I wasn’t ready to take a part out of my body that I was born with and replace it with something that was made in a factory and sold to doctors by representatives who leave shiny brochures behind for their patients. After multiple appointments with a handful of orthopedic surgeons over the course of a decade or so, I realized it was finally time and the right exercise, machine, brace or magic potion oil was not going to be my answer. Maybe I bought myself some time with these carefully researched remedies.. You, my dear old lefty, have reached the end of this trail. For the first time in my life, I have started thinking about the loss of a body part and it makes me sad in an odd sort of way. Not to steal your thunder, but you will not be my first body part to be removed. You will, however, be the first one to be replaced. My list is growing starting with my tonsils at age four then my right kidney 17 years later along with a rib that was in the way and finally my uterus. I don’t remember the date on the uterus, but watched Princess Diana’s funeral from a hospital bed. Your presence in my body will be replaced and maybe that’s why I’m feeling more of an emotional connection to the loss. Granted, I was four when the tonsils came out and knew little more than the ice cream I was promised when I woke up and with the removal of my kidney, my only concern was how awful the scar would look when I wore a bikini. The uterus, although necessary, was more emotional and left me with dreams of being pregnant but because I didn’t have a uterus, I had to carry the fetus in a basket. It wasn’t convenient because I couldn’t ever set it down and explanations were difficult. The dreams continued off and on for years then stopped. Possibly coinciding with menopause. But you… you will be replaced, unlike the tonsils, the kidney or the uterus. I will have a new left knee.

My almost four-year-old granddaughter asked me if I got to keep the old one. I told her no. I’d get a new one and the old one would be left behind. She also asked me if I got to choose what color I wanted and suggested pink because that is her favorite color. I wonder what it would be like if when leaving the hospital you got to exit with what you came in with, removed body part and all. They technically belong to you, right? I think about the nurse handing over the discharge papers and instructions along with a small bag with the removed body part inside, probably marked with the bio hazard sign. There was one body part I inquired about keeping and it was the one I didn’t know would be coming out. My rib. The pesky rib that was in the way. I asked my doctor if it had been saved. I thought it could be polished up and made into something interesting like part of a hair clip or an artifact with my own history that would sit on a shelf waiting for questions. My doctor said no. Several years later, when I was living in Alaska, I found some caribou antlers that I sawed into pieces — the larger end making napkin rings and the smaller made graduated sizes of buttons. After a lot of sanding and polishing, they looked like marble. I’m guessing my rib could have looked similar. Again, I was 21.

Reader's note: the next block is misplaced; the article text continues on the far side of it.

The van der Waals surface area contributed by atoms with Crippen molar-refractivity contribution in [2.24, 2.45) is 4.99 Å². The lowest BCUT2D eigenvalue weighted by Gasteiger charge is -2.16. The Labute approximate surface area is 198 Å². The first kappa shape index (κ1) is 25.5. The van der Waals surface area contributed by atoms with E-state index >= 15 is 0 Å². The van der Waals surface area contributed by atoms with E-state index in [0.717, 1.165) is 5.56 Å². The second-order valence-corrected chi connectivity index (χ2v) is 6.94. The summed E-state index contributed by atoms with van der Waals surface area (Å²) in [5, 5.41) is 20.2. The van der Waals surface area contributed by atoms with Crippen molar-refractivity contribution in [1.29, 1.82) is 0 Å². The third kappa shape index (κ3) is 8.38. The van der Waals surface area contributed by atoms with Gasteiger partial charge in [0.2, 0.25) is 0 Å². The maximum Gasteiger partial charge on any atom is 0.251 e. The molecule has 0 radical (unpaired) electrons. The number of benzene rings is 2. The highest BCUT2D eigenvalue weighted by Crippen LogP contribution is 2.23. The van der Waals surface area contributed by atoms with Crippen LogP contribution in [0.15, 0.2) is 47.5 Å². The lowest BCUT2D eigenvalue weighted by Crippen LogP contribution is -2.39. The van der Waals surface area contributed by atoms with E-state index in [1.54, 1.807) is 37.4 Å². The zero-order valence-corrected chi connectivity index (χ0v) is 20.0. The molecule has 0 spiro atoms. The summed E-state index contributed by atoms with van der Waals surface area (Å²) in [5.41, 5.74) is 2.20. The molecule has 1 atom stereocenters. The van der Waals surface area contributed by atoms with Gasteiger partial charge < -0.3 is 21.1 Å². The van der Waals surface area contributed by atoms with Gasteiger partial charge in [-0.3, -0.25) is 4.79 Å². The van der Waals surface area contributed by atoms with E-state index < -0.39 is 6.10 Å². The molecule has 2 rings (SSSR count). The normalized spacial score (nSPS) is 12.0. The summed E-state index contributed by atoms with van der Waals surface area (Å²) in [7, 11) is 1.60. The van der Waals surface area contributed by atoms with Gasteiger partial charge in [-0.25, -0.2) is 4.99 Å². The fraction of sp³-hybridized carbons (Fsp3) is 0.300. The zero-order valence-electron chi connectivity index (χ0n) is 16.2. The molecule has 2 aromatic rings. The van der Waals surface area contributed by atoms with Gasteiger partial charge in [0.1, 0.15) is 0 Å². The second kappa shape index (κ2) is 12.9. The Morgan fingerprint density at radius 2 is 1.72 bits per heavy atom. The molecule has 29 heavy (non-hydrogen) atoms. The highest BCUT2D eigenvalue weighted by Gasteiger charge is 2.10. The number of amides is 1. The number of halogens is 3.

No offense, but I don’t want to keep you, and it’s not an option anyway, much to my granddaughter’s dismay. There was a time though, that it must have been an easy option because at age four, which seemed to be the going age for tonsil removal, my friend kept her tonsils. They floated in a jar in some sort of liquid and sat on a shelf in her room. I felt cheated, even at the tender age of four, that mine hadn’t been saved and weren’t on display. They seemed too small for something that had been causing so much trouble in our four-year-old throats. But still, I remember that mason jar with the two white floating lumps as much as I remember my sore throat and the endless bowls of ice cream.

I feel like I should name you, but it seems like a thin gesture to name something a few days before you’re going to get rid of it. But, if I did have to give you a name, it would have to be a word that means resilient and strong, which of course are the adjectives that the rest of my physical self became in dealing with you, no offense intended. My sister, Susan, would say the knee issues started long before I’ve admitting now — as far back as 15 years ago when we were hiking a trail in Patagonia with four other women when our guide, James, asked me if I’d like to use a hiking pole?
“A hiking pole? Why?” I asked.